The other day in Discovering Mathematics we were learning how to incorporate outdoor learning with Maths, but not your typical kind of maths (numbers and sums). Will asked us to discuss how everyday objects, buildings and activities involve maths. For example, a building site – the maths needed to measure the size of parts needed, the machines needed to carry the weights, the way in which the building is built, the design of the building itself… it all is centred around maths!
We then moved on to focus on maps and map skills, something I am completely rubbish at. I realise now how important having a basic knowledge of how to read a map and how to work a compass is, and why children should be learning this in school. It is also something you can do outdoors! Something that is encouraged in Curriculum for Excellence and of course that children love doing.
To practise, we were given the task to draw the classroom we were in as a map from above.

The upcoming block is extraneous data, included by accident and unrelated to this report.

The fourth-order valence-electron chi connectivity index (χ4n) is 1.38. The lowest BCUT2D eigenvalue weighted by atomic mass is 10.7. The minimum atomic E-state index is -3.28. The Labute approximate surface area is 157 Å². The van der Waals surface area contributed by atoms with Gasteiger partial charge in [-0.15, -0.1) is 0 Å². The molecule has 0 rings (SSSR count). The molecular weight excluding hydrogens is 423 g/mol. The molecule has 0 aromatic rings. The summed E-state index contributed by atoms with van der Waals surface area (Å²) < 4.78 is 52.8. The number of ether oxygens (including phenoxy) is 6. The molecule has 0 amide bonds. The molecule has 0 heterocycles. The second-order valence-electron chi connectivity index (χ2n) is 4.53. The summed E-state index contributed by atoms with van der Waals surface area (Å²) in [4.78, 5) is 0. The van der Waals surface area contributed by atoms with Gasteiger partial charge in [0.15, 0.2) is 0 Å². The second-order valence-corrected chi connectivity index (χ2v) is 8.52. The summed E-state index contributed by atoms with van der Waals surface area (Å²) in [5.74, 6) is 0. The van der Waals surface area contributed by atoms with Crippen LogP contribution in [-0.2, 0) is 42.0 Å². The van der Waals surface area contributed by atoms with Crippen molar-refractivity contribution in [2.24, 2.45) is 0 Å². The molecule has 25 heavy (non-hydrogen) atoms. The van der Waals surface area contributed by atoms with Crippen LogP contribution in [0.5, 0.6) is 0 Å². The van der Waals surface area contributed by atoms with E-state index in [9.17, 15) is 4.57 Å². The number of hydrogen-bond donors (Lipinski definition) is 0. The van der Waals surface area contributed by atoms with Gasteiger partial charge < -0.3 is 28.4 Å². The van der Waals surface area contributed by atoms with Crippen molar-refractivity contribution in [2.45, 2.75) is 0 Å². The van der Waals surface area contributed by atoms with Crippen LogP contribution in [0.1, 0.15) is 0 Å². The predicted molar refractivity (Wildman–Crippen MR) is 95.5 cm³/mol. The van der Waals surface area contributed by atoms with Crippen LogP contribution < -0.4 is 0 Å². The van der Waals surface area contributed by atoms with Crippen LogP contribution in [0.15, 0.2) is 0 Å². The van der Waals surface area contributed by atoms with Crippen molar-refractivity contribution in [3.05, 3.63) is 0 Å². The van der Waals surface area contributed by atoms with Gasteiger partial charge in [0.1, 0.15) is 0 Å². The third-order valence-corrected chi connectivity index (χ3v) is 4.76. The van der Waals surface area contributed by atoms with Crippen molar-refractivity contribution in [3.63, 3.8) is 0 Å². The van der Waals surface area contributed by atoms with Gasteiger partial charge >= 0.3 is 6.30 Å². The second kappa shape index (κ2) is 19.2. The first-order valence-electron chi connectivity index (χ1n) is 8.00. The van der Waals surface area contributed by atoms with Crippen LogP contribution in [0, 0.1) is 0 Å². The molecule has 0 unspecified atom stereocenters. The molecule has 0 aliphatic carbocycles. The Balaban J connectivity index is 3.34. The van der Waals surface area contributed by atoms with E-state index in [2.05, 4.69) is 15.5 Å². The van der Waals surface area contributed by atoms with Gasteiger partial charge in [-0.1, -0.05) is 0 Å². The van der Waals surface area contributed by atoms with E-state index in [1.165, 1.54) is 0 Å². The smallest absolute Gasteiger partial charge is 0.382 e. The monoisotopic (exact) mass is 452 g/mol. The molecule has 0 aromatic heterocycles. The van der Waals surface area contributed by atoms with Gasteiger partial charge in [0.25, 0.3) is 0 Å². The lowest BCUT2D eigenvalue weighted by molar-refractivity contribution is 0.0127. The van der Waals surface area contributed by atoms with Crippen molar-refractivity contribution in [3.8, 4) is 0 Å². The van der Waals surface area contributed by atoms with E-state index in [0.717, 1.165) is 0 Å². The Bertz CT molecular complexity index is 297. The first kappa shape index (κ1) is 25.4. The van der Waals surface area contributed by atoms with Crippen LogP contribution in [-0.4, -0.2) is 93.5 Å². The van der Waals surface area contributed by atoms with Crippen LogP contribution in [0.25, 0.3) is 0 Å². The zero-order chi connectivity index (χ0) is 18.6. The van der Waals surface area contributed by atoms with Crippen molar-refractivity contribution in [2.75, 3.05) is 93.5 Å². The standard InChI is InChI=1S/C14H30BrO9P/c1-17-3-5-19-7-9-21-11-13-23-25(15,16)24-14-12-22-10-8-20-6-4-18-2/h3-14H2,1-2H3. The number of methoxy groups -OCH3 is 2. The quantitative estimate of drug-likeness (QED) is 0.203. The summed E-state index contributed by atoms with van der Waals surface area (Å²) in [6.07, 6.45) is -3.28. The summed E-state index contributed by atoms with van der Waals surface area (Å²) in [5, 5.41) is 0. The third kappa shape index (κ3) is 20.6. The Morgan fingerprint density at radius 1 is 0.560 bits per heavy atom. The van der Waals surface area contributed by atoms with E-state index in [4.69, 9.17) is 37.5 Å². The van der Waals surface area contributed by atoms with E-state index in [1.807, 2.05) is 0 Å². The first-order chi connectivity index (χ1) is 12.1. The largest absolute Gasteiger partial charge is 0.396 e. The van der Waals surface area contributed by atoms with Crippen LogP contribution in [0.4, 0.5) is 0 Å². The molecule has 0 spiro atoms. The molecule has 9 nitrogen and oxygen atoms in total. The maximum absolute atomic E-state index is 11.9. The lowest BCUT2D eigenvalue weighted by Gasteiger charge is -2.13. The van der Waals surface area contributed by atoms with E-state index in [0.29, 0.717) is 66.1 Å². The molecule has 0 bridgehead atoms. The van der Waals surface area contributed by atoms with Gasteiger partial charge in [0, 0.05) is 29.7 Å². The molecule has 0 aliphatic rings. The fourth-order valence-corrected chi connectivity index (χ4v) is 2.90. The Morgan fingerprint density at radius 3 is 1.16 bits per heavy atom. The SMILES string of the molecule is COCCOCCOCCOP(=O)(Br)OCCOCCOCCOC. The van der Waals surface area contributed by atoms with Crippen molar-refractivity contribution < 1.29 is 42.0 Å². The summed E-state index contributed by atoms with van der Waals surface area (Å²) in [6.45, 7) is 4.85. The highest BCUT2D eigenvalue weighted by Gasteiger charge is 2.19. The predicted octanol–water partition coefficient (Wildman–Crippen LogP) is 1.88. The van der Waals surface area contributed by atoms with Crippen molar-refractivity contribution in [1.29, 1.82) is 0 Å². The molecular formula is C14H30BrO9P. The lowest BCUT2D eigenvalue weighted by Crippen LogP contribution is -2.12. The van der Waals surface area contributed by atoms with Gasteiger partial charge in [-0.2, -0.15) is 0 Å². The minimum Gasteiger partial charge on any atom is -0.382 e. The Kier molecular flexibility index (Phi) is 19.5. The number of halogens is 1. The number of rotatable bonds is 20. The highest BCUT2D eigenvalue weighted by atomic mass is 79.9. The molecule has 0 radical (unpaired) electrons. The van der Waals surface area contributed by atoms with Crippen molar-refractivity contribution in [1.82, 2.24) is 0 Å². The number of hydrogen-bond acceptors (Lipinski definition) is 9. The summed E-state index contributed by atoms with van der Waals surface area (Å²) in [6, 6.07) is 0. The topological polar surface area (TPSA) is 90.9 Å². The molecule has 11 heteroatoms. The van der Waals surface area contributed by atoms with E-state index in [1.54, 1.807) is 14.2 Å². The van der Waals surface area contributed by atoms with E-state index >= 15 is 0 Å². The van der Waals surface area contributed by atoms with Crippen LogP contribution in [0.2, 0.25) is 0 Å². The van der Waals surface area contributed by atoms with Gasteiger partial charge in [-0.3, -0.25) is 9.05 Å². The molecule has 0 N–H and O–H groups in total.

Later in the lesson, we were given another task to create a resource or a lesson based on maps and using maths/maps skills. I decided to use my drawing of the map of the classroom as I was pretty proud of it!
In partners, we decided to use the map as a kind of treasure hunt. We were going to hide clues in different places in the classroom and mark these on the map given. The children would then have to figure out where in the classroom the clues were by adjusting and associating themselves with the map. Once they got the clue, which is actually a puzzle (or anything along those lines), they must figure it out. Once they have the answer, they return to their base point and add answer to chart. (Returning to base point is a very basic but extremely important factor with orienteering as it ensures that you never get lost and keep an eye on your surroundings).
Here was our notes for the task…
Before hand, I would probably introduce the idea of maps to the children. Possibly get them to draw their own maps, of their bedrooms, living room, their classroom etc. This ensures they will get the gist of reading this type of map. This is a fun activity and can be used as a follow up activity of possibly some textbook work, or as an initial activity of which you can follow up on. Either way its incorporating maths with an activity that doesn’t feel necessarily like maths, and makes it fun for everyone involved by actively learning.